Participatory budget planning

In the DRC, the Civil Society Fund helped to improve engagement between local authorities and citizens. This included giving local people a voice in how and where public resources should be spent where they live. 86 budgets were drafted with citizen participation. 
 

By facilitating direct discourse with Freetown City Council, the event allowed residents to address pressing matters that affect their day-to-day wellbeing, to understand the council’s priorities and constraints
Santigie Kargbo, Freetown, Sierra Leone

Citizen groups and local authorities are collaborating

In Sierra Leone, the ENCISS programme opened up channels of dialogue between councils and civil society. This included accountability platforms where CSOs came together with councillors, ward committee members, citizens and others to discuss development plans.

Tackling unfair tax exemptions

In Guatemala, unfair tax exemptions for businesses were challenged by Christian Aid’s civil society research and advocacy partner ICEFI. Complex technical information was simplified so that different sectors of civil society could understand how local governments, public education and the judicial system would be directly affected by budget cuts resulting from the huge tax breaks.

This helped to strengthen partnerships and generate new ones. One example is the alliance with the Chamber of Commerce, a former adversary of ICEFI’s proposals on progressive tax reform. The pressure exerted by ICEFI forced the legislators to provide space to openly discuss amendments to the initiative. As a result, the proposed bill supporting the unjust tax exemptions was withdrawn.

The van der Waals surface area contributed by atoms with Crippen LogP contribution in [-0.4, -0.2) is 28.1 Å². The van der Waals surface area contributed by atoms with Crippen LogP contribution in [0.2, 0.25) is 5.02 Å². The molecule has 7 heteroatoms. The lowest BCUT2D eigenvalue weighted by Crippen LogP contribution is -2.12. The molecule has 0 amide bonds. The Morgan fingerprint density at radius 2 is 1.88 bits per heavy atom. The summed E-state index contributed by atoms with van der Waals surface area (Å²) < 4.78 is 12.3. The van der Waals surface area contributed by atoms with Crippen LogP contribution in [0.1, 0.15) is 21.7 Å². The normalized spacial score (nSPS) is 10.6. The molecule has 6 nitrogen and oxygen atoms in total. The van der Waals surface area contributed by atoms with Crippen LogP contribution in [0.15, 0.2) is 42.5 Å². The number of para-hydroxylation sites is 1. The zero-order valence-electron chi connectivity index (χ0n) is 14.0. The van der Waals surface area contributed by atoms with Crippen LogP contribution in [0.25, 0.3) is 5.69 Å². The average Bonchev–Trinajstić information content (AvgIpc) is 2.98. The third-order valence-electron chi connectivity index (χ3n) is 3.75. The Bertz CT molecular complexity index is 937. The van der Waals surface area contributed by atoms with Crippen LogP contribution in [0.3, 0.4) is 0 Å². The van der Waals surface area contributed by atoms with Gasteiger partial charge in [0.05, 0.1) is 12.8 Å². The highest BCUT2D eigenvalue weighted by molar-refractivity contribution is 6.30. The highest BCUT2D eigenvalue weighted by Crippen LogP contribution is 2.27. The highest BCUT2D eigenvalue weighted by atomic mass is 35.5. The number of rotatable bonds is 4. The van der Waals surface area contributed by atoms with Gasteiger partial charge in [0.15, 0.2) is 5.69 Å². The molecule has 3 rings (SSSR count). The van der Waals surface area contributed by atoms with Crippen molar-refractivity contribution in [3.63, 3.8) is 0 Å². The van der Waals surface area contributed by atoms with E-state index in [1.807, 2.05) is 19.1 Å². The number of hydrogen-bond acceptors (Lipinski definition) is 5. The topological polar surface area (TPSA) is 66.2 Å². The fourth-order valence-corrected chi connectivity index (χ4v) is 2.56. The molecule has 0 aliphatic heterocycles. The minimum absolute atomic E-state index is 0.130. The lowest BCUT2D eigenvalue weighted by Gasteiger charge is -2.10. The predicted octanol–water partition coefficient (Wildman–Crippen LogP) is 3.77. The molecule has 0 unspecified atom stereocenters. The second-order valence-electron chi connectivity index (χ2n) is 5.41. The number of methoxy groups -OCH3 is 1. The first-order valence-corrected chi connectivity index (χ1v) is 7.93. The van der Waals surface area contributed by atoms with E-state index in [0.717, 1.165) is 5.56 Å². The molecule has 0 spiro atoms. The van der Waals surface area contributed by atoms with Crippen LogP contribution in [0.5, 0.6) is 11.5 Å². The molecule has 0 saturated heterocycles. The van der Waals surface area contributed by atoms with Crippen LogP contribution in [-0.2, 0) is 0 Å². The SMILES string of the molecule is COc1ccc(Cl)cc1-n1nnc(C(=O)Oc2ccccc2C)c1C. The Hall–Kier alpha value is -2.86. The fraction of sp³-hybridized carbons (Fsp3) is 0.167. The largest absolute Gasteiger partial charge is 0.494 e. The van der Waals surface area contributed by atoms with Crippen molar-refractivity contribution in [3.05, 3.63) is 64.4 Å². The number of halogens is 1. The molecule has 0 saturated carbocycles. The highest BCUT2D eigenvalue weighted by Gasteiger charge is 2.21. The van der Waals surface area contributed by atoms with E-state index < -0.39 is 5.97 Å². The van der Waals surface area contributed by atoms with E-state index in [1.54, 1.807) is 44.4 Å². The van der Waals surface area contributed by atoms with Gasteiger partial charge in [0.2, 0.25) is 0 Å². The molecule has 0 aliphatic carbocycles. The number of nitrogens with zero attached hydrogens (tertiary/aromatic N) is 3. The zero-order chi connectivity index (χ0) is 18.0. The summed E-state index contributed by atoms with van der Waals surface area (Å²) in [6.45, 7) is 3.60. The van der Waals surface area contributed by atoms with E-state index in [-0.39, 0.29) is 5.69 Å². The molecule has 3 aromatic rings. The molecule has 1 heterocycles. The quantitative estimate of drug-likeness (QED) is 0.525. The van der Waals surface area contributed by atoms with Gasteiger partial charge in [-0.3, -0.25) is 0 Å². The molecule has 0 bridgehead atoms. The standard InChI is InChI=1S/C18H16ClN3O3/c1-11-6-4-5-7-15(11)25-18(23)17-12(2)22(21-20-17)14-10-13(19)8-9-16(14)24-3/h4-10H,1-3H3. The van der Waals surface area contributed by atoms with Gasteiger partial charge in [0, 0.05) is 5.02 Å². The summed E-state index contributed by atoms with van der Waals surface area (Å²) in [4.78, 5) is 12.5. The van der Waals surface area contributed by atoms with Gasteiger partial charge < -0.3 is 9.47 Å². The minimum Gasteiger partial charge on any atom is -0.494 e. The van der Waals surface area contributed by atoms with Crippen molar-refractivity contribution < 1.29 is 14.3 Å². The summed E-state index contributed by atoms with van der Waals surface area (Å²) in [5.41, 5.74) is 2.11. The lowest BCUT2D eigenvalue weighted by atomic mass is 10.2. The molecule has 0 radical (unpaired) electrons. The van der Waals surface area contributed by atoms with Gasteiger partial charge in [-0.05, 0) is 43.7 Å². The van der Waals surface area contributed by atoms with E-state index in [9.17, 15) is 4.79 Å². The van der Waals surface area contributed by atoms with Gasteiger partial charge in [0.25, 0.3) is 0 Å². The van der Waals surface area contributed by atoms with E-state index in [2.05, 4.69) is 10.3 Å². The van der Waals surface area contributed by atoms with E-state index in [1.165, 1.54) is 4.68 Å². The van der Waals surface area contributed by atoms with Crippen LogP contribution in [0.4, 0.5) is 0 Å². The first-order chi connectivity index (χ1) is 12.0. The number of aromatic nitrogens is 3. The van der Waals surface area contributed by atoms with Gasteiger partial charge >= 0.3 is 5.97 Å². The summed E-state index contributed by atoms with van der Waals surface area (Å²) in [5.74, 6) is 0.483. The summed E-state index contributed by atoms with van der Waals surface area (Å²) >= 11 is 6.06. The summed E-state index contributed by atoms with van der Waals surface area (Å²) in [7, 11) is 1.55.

There has been an increase in women’s participation in decision making at community, local government and state levels. The position of women is gradually changing due to sensitisation and the enlightenment of the people. The women are no longer waiting for men to take decisions for them, they are now part of decision making, they have joined formal structures of government and are demanding their rights. Girls are also participating in decision making processes and are participating in elections to ensure sustainability
Eucharia Anaekwe, V2P programme, Nigeria
Reports and documents

Our future in their plans

We must ensure that banks use our money to help create a sustainable low-carbon economy as soon as possible.

Tackling violence, building peace: global strategy 2016

Outline of our 'tackling violence, building peace' strategy that underpins our commitment to tackle violence and to promote just and lasting peace.

Improving Impact: Do accountability mechanisms deliver results?

This research seeks to contribute evidence for the value of introducing accountability mechanisms into projects, and demonstrate the importance of

Land Matters: Programme toolkit

This toolkit is to help Christian Aid programmes develop and deepen our strategies for working on land.

Land Matters: Dispossession and Resistance

This report seeks to contribute to greater understanding of how people respond to and resist land dispossession.

Large-Scale Land Acquisitions

A report examining the dramatic increase in demand for large-scale land acquisitions in developing countries from investors.

Value for money and advocacy case studies

Advocacy is how Christian Aid and its partners work to try to influence leaders, governments and other bodies to consider the views and needs of po

How Christian Aid assesses value for money in its programmes

Christian Aid’s approach is about achieving the best results we can with the money and resources we have.

Comment Christian Aid évalue le rapport qualité-prix dans ses programmes

Pour Christian Aid, un bon rapport qualité-prix ne consiste pas à rechercher la solution la moins coûteuse possible, à moins qu’elle soit également

Cómo evalúa Christian Aid el mejor valor por el dinero en sus programas

Para Christian Aid, el valor por el dinero no consiste en buscar la opción más barata posible, a menos que esta sea también la opción más eficaz e